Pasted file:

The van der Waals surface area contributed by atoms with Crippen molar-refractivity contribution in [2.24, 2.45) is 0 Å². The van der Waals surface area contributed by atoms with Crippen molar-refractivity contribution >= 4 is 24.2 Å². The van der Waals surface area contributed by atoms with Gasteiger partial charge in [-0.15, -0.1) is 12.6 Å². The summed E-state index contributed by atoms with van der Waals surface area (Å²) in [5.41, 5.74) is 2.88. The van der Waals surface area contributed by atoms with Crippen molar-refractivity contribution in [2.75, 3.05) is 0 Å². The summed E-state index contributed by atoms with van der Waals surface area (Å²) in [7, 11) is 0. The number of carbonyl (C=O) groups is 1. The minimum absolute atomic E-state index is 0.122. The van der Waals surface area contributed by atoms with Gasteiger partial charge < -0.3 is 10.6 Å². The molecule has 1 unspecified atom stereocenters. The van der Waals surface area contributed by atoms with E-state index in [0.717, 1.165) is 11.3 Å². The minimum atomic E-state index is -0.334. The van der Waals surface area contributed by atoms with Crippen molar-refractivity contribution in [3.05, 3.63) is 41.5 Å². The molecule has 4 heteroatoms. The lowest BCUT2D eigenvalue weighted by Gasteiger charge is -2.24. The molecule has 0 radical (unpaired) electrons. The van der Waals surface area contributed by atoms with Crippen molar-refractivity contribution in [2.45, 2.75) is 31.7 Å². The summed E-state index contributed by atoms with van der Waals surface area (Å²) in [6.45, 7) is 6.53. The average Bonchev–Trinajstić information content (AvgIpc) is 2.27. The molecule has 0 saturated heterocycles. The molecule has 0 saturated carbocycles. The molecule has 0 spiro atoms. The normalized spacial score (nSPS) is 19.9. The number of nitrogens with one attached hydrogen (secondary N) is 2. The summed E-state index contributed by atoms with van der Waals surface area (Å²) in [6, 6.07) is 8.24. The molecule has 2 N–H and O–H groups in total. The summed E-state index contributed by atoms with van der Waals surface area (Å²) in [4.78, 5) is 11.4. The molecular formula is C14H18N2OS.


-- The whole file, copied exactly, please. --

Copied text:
The van der Waals surface area contributed by atoms with Crippen molar-refractivity contribution in [2.24, 2.45) is 0 Å². The van der Waals surface area contributed by atoms with Crippen molar-refractivity contribution >= 4 is 24.2 Å². The van der Waals surface area contributed by atoms with Gasteiger partial charge in [-0.15, -0.1) is 12.6 Å². The summed E-state index contributed by atoms with van der Waals surface area (Å²) in [5.41, 5.74) is 2.88. The van der Waals surface area contributed by atoms with Crippen molar-refractivity contribution in [2.75, 3.05) is 0 Å². The summed E-state index contributed by atoms with van der Waals surface area (Å²) in [7, 11) is 0. The number of carbonyl (C=O) groups is 1. The minimum absolute atomic E-state index is 0.122. The van der Waals surface area contributed by atoms with Gasteiger partial charge < -0.3 is 10.6 Å². The molecule has 1 unspecified atom stereocenters. The van der Waals surface area contributed by atoms with E-state index in [0.717, 1.165) is 11.3 Å². The minimum atomic E-state index is -0.334. The van der Waals surface area contributed by atoms with Crippen molar-refractivity contribution in [3.05, 3.63) is 41.5 Å². The molecule has 4 heteroatoms. The lowest BCUT2D eigenvalue weighted by Gasteiger charge is -2.24. The molecule has 0 radical (unpaired) electrons. The van der Waals surface area contributed by atoms with Crippen molar-refractivity contribution in [2.45, 2.75) is 31.7 Å². The summed E-state index contributed by atoms with van der Waals surface area (Å²) in [6.45, 7) is 6.53. The average Bonchev–Trinajstić information content (AvgIpc) is 2.27. The molecule has 0 saturated heterocycles. The molecule has 0 saturated carbocycles. The molecule has 0 spiro atoms. The normalized spacial score (nSPS) is 19.9. The number of nitrogens with one attached hydrogen (secondary N) is 2. The summed E-state index contributed by atoms with van der Waals surface area (Å²) in [6, 6.07) is 8.24. The molecule has 2 N–H and O–H groups in total. The summed E-state index contributed by atoms with van der Waals surface area (Å²) in [4.78, 5) is 11.4. The molecular formula is C14H18N2OS.